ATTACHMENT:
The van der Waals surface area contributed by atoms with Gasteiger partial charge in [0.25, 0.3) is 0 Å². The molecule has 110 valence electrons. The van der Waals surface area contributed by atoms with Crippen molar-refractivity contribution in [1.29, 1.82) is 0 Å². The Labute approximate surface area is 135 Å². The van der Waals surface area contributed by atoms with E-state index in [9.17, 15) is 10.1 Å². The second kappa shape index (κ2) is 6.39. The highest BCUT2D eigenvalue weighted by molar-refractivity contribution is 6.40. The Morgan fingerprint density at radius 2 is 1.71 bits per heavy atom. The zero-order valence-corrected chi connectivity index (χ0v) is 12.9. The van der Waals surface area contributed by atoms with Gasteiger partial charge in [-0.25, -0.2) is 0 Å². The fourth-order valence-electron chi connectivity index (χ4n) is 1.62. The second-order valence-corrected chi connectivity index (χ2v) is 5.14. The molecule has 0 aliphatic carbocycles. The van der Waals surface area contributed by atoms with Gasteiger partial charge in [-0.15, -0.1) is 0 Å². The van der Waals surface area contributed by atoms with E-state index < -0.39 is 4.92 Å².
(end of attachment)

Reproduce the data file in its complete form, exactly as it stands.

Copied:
The van der Waals surface area contributed by atoms with Gasteiger partial charge in [0.25, 0.3) is 0 Å². The molecule has 110 valence electrons. The van der Waals surface area contributed by atoms with Crippen molar-refractivity contribution in [1.29, 1.82) is 0 Å². The Labute approximate surface area is 135 Å². The van der Waals surface area contributed by atoms with E-state index in [9.17, 15) is 10.1 Å². The second kappa shape index (κ2) is 6.39. The highest BCUT2D eigenvalue weighted by molar-refractivity contribution is 6.40. The Morgan fingerprint density at radius 2 is 1.71 bits per heavy atom. The zero-order valence-corrected chi connectivity index (χ0v) is 12.9. The van der Waals surface area contributed by atoms with Gasteiger partial charge in [-0.25, -0.2) is 0 Å². The fourth-order valence-electron chi connectivity index (χ4n) is 1.62. The second-order valence-corrected chi connectivity index (χ2v) is 5.14. The molecule has 0 aliphatic carbocycles. The van der Waals surface area contributed by atoms with Gasteiger partial charge in [-0.15, -0.1) is 0 Å². The van der Waals surface area contributed by atoms with E-state index < -0.39 is 4.92 Å².